One of the effects of the downturn in the economy is the decrease in divorces. From 2007-2008 there were 300 fewer divorces in Cuyahoga County (Cleveland). It’s also been hypothesized that this occurs because the financial challenges presented to families force them to converse more and possibly helps them to restore communication and trust. Should we look to see the divorce rate rise as the economy rebounds? If so, does this mean that we should pray for a greater economic recession and failure so that families might be saved? Oh well, never mind. I suspect that Congress will remove this option from us. I’ve just heard that they are proposing a bill that would bail out the divorce lawyers who are suffering the loss of business, so that couples who want a divorce but who cannot economically afford one can get the needed divorce. After all, we all know that there is a right to divorce. Pardon my sarcasm.
I want to commend my Democratic congressman, John Boccieri. He voted his conscience, not the party line in voting against the “Pelosi” Health Care Bill. Afterwards, his public comment was that it was too expensive to support. I agree, though there are many more problems than that, including the fact that philosophically it moves the United States closer and closer to a socialist and authoritarian governmental structure. The question this expense rationale presents, however, for Congressman Boccieri is this: How can the Health Care Bill be considered too costly or too expensive when you voted for the Cap and Trade Bill? Why wasn’t the Cap and Trade Bill also considered too expensive for you?
I blame the educational system of America for the current crisis in the health care debate. The American people cannot recognize socialism when they see it. Prior to the 2008 election I wrote that Obama is a socialist, but with his support for the banking bailout McCain proved himself to lean in that direction as well. More and more I hear people regurgitating the theme that capitalism is the cause of the economic problems. If people knew history, they would know that this is an echo of Karl Marx. Educated people know that socialism is absolutely devastating to a culture.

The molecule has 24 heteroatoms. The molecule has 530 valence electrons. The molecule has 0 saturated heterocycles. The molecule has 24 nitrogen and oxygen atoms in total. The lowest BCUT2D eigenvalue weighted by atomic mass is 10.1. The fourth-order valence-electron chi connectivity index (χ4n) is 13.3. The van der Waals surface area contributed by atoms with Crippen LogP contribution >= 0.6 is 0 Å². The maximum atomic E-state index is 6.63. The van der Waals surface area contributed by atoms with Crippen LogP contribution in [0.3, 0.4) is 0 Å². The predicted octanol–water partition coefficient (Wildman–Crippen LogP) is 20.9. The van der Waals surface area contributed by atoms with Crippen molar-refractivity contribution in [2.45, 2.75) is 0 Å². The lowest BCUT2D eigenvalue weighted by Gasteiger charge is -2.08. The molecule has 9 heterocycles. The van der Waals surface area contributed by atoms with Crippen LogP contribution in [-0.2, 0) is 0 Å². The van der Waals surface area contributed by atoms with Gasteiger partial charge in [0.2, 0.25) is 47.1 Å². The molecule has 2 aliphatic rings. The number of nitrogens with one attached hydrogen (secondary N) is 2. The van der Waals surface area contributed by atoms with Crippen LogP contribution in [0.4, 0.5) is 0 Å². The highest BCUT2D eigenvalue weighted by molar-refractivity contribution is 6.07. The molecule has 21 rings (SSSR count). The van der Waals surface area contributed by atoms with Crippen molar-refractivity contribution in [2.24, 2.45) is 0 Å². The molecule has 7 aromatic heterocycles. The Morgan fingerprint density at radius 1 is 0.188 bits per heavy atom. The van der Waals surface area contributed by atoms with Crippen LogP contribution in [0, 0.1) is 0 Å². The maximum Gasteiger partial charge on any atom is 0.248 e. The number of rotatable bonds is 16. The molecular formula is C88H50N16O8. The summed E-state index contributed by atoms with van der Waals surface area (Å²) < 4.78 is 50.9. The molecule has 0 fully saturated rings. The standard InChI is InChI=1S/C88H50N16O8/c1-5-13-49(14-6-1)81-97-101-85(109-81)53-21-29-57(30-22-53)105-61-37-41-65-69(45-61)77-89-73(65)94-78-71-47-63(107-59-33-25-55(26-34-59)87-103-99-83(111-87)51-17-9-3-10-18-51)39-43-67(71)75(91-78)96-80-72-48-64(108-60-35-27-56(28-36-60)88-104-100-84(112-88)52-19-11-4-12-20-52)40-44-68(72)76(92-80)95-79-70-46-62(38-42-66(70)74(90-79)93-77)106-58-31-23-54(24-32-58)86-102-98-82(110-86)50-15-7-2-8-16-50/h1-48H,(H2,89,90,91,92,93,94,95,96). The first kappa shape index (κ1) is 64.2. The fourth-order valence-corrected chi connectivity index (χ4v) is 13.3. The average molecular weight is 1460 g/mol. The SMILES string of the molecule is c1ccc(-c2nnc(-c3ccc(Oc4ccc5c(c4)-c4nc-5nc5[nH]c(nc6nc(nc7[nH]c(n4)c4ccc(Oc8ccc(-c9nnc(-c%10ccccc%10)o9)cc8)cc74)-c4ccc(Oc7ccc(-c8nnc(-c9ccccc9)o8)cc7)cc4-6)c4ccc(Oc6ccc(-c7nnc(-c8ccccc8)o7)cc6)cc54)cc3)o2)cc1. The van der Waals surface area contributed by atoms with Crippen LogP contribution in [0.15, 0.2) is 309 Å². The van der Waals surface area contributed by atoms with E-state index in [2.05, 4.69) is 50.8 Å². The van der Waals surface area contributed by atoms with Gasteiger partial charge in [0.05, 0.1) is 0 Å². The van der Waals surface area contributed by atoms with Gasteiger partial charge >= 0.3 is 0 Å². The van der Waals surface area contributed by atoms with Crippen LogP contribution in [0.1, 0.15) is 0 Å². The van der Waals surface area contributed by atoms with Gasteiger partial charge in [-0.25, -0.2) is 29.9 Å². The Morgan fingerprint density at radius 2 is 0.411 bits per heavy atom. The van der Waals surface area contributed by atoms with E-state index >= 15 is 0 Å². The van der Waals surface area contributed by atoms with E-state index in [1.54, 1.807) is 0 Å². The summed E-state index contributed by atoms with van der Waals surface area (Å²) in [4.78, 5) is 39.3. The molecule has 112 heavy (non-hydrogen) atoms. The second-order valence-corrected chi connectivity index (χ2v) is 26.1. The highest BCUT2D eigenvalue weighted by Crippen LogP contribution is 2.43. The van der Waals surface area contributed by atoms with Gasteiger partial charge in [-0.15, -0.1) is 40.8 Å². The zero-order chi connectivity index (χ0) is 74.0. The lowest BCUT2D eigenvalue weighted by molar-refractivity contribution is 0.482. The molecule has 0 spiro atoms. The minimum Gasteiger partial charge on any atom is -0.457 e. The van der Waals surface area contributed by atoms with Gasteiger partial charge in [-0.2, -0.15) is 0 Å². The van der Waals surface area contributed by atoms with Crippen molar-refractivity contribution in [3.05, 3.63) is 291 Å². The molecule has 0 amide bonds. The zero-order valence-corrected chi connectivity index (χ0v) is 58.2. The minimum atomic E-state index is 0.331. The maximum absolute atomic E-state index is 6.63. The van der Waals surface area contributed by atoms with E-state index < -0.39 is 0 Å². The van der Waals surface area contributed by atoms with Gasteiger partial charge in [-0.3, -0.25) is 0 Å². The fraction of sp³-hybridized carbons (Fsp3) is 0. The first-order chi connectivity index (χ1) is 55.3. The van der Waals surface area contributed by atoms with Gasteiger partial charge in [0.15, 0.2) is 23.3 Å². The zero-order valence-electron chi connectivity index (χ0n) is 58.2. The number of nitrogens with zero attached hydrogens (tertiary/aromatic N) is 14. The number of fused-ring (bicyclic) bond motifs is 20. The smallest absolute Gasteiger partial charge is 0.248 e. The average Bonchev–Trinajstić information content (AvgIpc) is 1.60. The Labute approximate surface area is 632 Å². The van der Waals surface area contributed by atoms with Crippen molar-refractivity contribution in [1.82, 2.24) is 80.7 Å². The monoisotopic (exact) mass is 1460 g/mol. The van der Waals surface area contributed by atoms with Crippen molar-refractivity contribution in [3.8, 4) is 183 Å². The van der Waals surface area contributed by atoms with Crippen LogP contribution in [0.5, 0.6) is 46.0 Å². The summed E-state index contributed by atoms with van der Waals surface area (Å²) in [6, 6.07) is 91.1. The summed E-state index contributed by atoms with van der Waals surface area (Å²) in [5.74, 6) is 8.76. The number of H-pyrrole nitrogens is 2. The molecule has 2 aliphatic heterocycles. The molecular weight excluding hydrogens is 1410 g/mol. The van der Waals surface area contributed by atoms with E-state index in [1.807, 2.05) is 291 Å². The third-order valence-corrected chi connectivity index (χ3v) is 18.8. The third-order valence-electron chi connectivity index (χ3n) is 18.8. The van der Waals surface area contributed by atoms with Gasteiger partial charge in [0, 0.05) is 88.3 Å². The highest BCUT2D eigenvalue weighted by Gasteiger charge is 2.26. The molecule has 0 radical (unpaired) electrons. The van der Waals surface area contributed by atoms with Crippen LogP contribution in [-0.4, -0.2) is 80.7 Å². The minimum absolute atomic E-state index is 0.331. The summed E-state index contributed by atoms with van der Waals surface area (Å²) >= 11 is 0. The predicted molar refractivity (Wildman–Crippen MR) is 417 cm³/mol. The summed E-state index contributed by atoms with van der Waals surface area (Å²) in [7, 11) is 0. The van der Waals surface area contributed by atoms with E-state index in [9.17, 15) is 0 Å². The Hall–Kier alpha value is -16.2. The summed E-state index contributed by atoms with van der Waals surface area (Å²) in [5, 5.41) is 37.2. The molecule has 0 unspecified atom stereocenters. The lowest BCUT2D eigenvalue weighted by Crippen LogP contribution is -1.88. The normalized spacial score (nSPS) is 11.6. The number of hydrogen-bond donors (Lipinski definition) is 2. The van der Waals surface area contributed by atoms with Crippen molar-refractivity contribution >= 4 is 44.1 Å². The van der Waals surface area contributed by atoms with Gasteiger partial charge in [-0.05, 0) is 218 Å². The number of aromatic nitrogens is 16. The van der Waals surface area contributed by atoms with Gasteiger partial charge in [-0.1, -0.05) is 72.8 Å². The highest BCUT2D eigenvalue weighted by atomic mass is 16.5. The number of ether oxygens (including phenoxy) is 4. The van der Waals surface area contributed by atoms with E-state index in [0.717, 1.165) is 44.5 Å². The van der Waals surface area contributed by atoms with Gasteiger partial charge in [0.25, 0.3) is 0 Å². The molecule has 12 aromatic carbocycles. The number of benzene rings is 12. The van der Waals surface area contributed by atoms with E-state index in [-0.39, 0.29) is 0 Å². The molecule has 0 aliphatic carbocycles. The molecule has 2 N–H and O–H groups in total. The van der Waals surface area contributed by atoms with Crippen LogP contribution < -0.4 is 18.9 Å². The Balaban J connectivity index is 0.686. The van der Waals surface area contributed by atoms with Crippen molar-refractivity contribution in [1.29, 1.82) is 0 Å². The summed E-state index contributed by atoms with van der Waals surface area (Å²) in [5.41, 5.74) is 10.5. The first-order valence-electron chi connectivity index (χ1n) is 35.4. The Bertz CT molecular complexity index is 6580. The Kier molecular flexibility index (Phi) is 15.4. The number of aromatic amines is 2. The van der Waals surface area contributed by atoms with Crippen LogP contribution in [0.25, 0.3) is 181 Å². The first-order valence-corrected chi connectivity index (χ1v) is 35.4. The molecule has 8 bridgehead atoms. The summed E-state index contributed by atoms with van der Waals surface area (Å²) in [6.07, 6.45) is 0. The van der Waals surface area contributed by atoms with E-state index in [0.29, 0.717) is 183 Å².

The other night I was lecturing to a class about postmodernism and the class was reading Os Guinness’ book Time for Truth. The book has on its cover the unforgettable picture of the young man boldly confronting the row of military tanks in Tiananmen Square. As I was pointing out the picture one of the young men in my college class said to me, “I was born on that day.” And it immediately struck me how important it is to teach our young people an accurate understanding of history. They don’t know what happened in Tiananmen Square, they don’t know Viet Nam, and many of us have forgotten how tens of millions were murdered, executed and destroyed by the Socialist regimes of Mao, the Soviets especially under Stalin, and the Nazis. Socialism inevitably leads to conformity, intolerance, and totalitarianism. History unquestioningly confirms this.
Speaking of freedom, this week we celebrated the twentieth anniversary of the dismantling of the Berlin Wall separating Germans, Berliners, and families from one another. It’s still hard to fathom and I’ve walked through Checkpoint Charlie. Ask the young people you know whether they know why the Wall was constructed and see what they say. In most cases they do not. They have not been taught that it was built not to keep people out, but to keep people in, to keep people from freedom, to keep them from escaping to freedom. This is socialism. This will be the consequence of the health care bill and is the same philosophy which says that those who do not have health insurance will be arrested and either jailed or fined as the already passed congressional health bill proposes